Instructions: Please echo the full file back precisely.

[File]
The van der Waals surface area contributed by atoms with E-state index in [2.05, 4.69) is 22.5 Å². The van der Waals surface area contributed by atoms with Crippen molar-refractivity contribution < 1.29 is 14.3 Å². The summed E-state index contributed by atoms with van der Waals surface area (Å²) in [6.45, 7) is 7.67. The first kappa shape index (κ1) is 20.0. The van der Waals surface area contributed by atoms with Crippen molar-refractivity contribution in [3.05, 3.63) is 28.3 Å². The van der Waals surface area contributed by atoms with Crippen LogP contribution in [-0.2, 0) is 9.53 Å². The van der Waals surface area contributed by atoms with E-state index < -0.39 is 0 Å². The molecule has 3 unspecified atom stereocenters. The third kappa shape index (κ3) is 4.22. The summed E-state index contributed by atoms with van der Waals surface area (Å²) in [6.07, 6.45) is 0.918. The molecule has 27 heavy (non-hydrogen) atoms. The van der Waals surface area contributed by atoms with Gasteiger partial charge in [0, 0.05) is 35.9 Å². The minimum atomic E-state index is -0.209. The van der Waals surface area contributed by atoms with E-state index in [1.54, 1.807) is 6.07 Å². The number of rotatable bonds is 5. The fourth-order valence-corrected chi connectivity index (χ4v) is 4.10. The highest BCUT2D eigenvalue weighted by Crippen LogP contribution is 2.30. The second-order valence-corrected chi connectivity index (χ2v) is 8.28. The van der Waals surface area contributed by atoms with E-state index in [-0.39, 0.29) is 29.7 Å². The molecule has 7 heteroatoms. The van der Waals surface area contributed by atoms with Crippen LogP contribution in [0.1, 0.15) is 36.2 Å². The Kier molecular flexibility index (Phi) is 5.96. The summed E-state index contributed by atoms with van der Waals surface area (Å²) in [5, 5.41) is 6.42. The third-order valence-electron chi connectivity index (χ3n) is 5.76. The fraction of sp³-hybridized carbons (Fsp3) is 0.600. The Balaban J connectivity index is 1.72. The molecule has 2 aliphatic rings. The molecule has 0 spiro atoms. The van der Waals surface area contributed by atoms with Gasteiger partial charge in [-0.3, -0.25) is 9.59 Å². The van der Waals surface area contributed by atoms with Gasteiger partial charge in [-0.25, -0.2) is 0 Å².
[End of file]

The van der Waals surface area contributed by atoms with E-state index in [2.05, 4.69) is 22.5 Å². The van der Waals surface area contributed by atoms with Crippen molar-refractivity contribution < 1.29 is 14.3 Å². The summed E-state index contributed by atoms with van der Waals surface area (Å²) in [6.45, 7) is 7.67. The first kappa shape index (κ1) is 20.0. The van der Waals surface area contributed by atoms with Crippen molar-refractivity contribution in [3.05, 3.63) is 28.3 Å². The van der Waals surface area contributed by atoms with Crippen LogP contribution in [-0.2, 0) is 9.53 Å². The van der Waals surface area contributed by atoms with E-state index < -0.39 is 0 Å². The molecule has 3 unspecified atom stereocenters. The third kappa shape index (κ3) is 4.22. The summed E-state index contributed by atoms with van der Waals surface area (Å²) in [6.07, 6.45) is 0.918. The molecule has 27 heavy (non-hydrogen) atoms. The van der Waals surface area contributed by atoms with Gasteiger partial charge in [0, 0.05) is 35.9 Å². The minimum atomic E-state index is -0.209. The van der Waals surface area contributed by atoms with E-state index in [1.54, 1.807) is 6.07 Å². The number of rotatable bonds is 5. The fourth-order valence-corrected chi connectivity index (χ4v) is 4.10. The highest BCUT2D eigenvalue weighted by Crippen LogP contribution is 2.30. The second-order valence-corrected chi connectivity index (χ2v) is 8.28. The van der Waals surface area contributed by atoms with E-state index in [-0.39, 0.29) is 29.7 Å². The molecule has 7 heteroatoms. The van der Waals surface area contributed by atoms with Crippen LogP contribution in [0.1, 0.15) is 36.2 Å². The Kier molecular flexibility index (Phi) is 5.96. The summed E-state index contributed by atoms with van der Waals surface area (Å²) in [5, 5.41) is 6.42. The third-order valence-electron chi connectivity index (χ3n) is 5.76. The fraction of sp³-hybridized carbons (Fsp3) is 0.600. The Balaban J connectivity index is 1.72. The molecule has 2 aliphatic rings. The molecule has 0 spiro atoms. The van der Waals surface area contributed by atoms with Gasteiger partial charge in [-0.3, -0.25) is 9.59 Å². The van der Waals surface area contributed by atoms with Gasteiger partial charge in [-0.25, -0.2) is 0 Å².